Trout in South Africa constantly feel like they’re a moment from death. This fragility just distinguished the appeal for me. You may call them “wild” if their tenure has exceeded a specific timeframe, but they just never seemed right in non endemic waters to me (I’m excluding New Zealand Gerhard and Ryan).

I had generally written off Salmonidae, until two almost simultaneous events occurred;

1) While in a Patagonia store, I picked up a book called A Temporary Refuge.

It was the only fishy title on the shelf of environmental activism, camping and surfing titles. I read a single page, and it absolutely hooked me. This book got me really thinking about the intelligence of this family of fish.

“Both steelhead came up almost vertically, and they lifted their eyes well above the surface. They then slide back down on their tails which made their surveillance silent. Both fish did a wide, slow, counterclockwise cycle throughout the lower end of the pool and finally ended up in the same place…I am reasonably sure that the fish were checking the place where Sis had been. I find it interesting that the steelhead didn’t start their rising until Sis was retreating from the edge of the water”

2) I began working in the Baltics.

Alone, this probably wouldn’t have been enough. Until I found a forum proclaiming, “there are no big fish in Latvia or Lithuania or Estonia. Don’t waste your time”. I just couldn’t understand this. Google Earth showed some phenomenal looking waterways. And then I uncovered a bit of an undercover cult…and found that there are enormous Salmon in the Baltics. It’s just not spoken of.


I walked into the little fly shop, as I usually do when traveling, looking for novel items. From tackle to fly tying. Few things in the shop surprised me more than the enormous foam mayflies. I’m generally not one to spark conversation, but I had to ask.

“Do you guys actually get mayflies this big?”

Oh yes, much bigger than that. Where are you from?

*much confusion about what a South African was doing in Eastern Europe followed*

Well, glad to have you here. There are 7 fly fisherman in Lithuania, now 8.

I know now that was a joke, but it was delivered dry, and so I didn’t know to laugh or not. Lithuanians are incredibly hospitable and friendly people when you get to know them, but humour sometimes takes a bit longer than this.

The next day I returned to the shop. I had my fly tying kit with me and we continued our conversation from the previous day, me enquiring about any potential fishing opportunities or guides. I was passed a brochure with a fishing camp for kids, and another on a reserve in one of the national forests. I didn’t know at the time, but both venues were run by the owner of the fly shop himself, Ernestas.

“Why don’t you fish here?” I asked, gesturing to the brochure of Dzukija

Oh no, I only fish for Salmon. Summer sucks.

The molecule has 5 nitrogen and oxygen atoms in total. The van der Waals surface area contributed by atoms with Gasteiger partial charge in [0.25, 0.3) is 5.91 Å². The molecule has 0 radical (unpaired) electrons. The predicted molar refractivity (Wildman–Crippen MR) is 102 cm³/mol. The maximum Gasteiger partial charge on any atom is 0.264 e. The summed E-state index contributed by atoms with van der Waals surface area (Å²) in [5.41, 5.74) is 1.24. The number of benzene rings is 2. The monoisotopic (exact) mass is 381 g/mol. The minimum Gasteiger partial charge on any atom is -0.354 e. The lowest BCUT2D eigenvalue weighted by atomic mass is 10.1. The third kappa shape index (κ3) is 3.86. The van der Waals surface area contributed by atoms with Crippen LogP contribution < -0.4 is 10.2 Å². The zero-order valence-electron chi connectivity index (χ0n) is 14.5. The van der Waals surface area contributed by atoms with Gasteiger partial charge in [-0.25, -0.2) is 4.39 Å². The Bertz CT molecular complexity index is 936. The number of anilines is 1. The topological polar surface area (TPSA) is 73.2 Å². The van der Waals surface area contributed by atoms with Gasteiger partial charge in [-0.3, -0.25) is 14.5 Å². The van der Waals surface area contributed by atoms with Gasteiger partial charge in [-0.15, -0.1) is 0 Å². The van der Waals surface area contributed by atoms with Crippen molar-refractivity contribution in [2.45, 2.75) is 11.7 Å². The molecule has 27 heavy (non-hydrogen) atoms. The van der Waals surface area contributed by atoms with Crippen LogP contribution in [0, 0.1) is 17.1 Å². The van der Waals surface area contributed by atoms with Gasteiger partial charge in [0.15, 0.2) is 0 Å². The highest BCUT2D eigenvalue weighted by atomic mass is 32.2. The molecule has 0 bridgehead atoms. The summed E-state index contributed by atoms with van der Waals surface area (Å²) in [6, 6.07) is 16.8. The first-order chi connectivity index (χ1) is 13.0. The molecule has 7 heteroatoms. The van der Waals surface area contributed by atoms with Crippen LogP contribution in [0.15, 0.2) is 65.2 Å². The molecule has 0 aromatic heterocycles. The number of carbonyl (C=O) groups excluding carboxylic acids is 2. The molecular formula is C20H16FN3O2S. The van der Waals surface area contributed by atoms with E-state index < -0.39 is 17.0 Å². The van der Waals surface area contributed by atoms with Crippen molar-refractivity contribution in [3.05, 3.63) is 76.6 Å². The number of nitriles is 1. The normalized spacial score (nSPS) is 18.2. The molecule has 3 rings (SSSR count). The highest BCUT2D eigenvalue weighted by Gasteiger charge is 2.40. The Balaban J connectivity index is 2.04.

And there it was, the first hint of obsession. I can’t say I understood yet, but I was intrigued.

“You only fish for one fish?”

Well, sometimes I’ll catch a pike, but yes.

“How big?”

Oh, we get very big Salmon.

Take that internet.

Salmon fishing is an odd division in the world of fly fishing. I cannot think of another fish that swims in the ocean that has more single-species dedicated literature, tackle, or anglers. As little as I knew about Salmon and those who pursued them, I always knew that. I decided my part time hobby while working these stints would be understanding this. There was however a problem…it was summer.

I ended up finding Ernestas in the Dzukija forest, and he welcomed me into his country home with hospitality you would find in few places. Decreasingly so it would seem.

The plan was some light-hearted fishing, although I did want to catch a Chub on a ridiculous foam dry. A species Ernestas scoffed at.

It’s just…you can catch Chubb anywhere. In the city, in the canals. They just don’t appeal to me anymore.

He did however agree to indulge me, and we’d be drifting the Merkys river casting tight under brush with a pronounced “plop” in the hope of attracting a hiding Chub. In a style that seems a lot like the recently popularized Red Kaloi fishing in the jungles of Borneo. You can’t not love that style of fishing.

I didn’t quite know how to approach the subject of double hand casting. Ernestas is an extremely talented and well rounded angler, and so his personal Salmon obsession was not as immediately obvious, hidden under layers of fly fishing obsession.

Over the next few days we drifted on float tubes while nymphing for Grayling, did some drift boat fishing for Chub, fished dries for Browns under overgrown banks and drank far too much (or too little) beer.

At the time I did not know, but a friendship with Ernestas would open the door and my eyes to so much of the Baltics outside Estonia. And to a level of creativity and beauty seldom found outside the rural corners of the world.

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